It’s not easy running a family farm in the U.S. these days, and the statistics reflect that. Every week, roughly 330 farmers—including families that have farmed for generations—quit the business. In 1935, there were nearly seven million farms in the U.S.; by 2002, only around two million remained. And family farms that do stay in business have an aging workforce; today more than half of farmers are between the ages of 45 and 64, while only six percent are younger than 35. So what’s it like to run a family farm? And what does it take to keep one afloat? We posed these questions to owners of five long-running farms around the country. While all agree that the natural-foods movement helps business, they are each embracing different strategies for keeping their farms up and running. Two are actively planning for growth and expansion, enlisting other small farms to help grow crops, and thereby helping those farmers keep their way of life. Others are scaling back—or encouraging younger generations to seek other professions. Here are their stories.

Lazy S Farm (specialty: hog farming)

Glasco, Kansas

“We’ve always farmed—ever since I’ve been married, and that’ll be 50 years this month,” says Larry Sorell, 66, a softspoken fourth-generation hog farmer who raises Red Wattle pigs, a heritage breed. Technically, Sorell is retired. In reality, it’s proving impossible for him to leave farming behind.

When Sorell was growing up, his family’s land totaled 400 acres—not huge by modern standards, but still 10 times larger than its current size of 40 acres. “We sold most of the land in 1980; we had to downsize to keep going,” he explains. At that point, Sorell got a job off the farm. “I worked for a big hog corporation for about 20 years, in management, and when I retired we came back here. We didn’t give it up, though—we were away for a while, but we were always here on weekends.”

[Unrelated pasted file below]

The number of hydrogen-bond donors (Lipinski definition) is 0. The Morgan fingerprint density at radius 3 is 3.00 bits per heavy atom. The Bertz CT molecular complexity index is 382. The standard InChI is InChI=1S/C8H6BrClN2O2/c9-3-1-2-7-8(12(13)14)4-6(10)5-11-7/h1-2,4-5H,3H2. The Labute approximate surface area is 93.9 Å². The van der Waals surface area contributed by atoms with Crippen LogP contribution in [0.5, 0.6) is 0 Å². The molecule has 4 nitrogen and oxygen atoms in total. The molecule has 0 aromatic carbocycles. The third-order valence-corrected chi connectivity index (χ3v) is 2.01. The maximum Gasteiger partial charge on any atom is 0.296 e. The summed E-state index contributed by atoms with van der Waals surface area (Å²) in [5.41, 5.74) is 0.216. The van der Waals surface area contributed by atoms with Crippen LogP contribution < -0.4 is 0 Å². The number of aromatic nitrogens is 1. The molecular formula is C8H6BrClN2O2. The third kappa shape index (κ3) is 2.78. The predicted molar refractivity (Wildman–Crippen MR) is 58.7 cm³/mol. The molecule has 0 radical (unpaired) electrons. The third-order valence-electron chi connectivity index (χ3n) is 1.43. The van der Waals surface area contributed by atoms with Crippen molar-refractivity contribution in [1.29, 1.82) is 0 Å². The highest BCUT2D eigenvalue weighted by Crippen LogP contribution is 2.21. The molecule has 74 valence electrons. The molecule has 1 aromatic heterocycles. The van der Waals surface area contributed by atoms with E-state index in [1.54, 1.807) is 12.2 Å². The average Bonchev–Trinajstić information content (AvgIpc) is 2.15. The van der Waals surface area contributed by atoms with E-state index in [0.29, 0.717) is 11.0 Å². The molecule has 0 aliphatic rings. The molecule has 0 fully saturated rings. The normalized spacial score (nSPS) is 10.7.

His family’s pigs have always been free-ranging—never confined in sties or houses—but the heritage hogs are a recent (and lucrative) addition to his business. When Sorell first returned to his family’s farm, he began raising rare-breed Bronze turkeys and selling them through Heritage Foods USA, an online and mail-order food company. From there, the decision to raise heritage hogs was a logical next step, and the farm’s income has roughly doubled since it began selling the pigs. Chefs at some of the nation’s top restaurants serve meat from Sorell’s farm, and consumers snap up some 1,400 Red Wattle hogs and 4,000 heritage turkeys each year.

The small, rustic farm is home to several other heritage breeds, including chickens, Jacob sheep, and llamas—all of which graze in rotation on fields of brome, a drought-resistant grass. The animals are contained within an electric fence so that they don’t bother the neighbors, who are primarily cattle and hog farmers. But the fields are open to guests, as is the farm’s greenhouse: Sorell’s wife, Madonna, runs a bed-and-breakfast on the property, and another cabin is designated for hunters, who are allowed to use several acres of the farm’s land to hunt deer, pheasant, and quail in season.

Yet despite recent gains, Sorell doubts that any of his nine children or 23 grandchildren will take over the business. “My sons and their wives all have careers, so it would be pretty hard for them to downsize and come to a 40-acre farm,” he says. Only one of his sons is a farmer, and his grain farm is significantly larger than the family plot. While his children do come home often to help out, “that’s about as close as they want to get,” Sorell says.

One upside to being so small, though, is that there has been no encroachment from big agribusiness interests. “Big farmers aren’t interested in 40 acres,” Sorell says. “So it’s not something that they would put their eye on.”

Story by Christy Harrison. This article originally appeared in "Plenty" in April 2007.

Copyright Environ Press 2007

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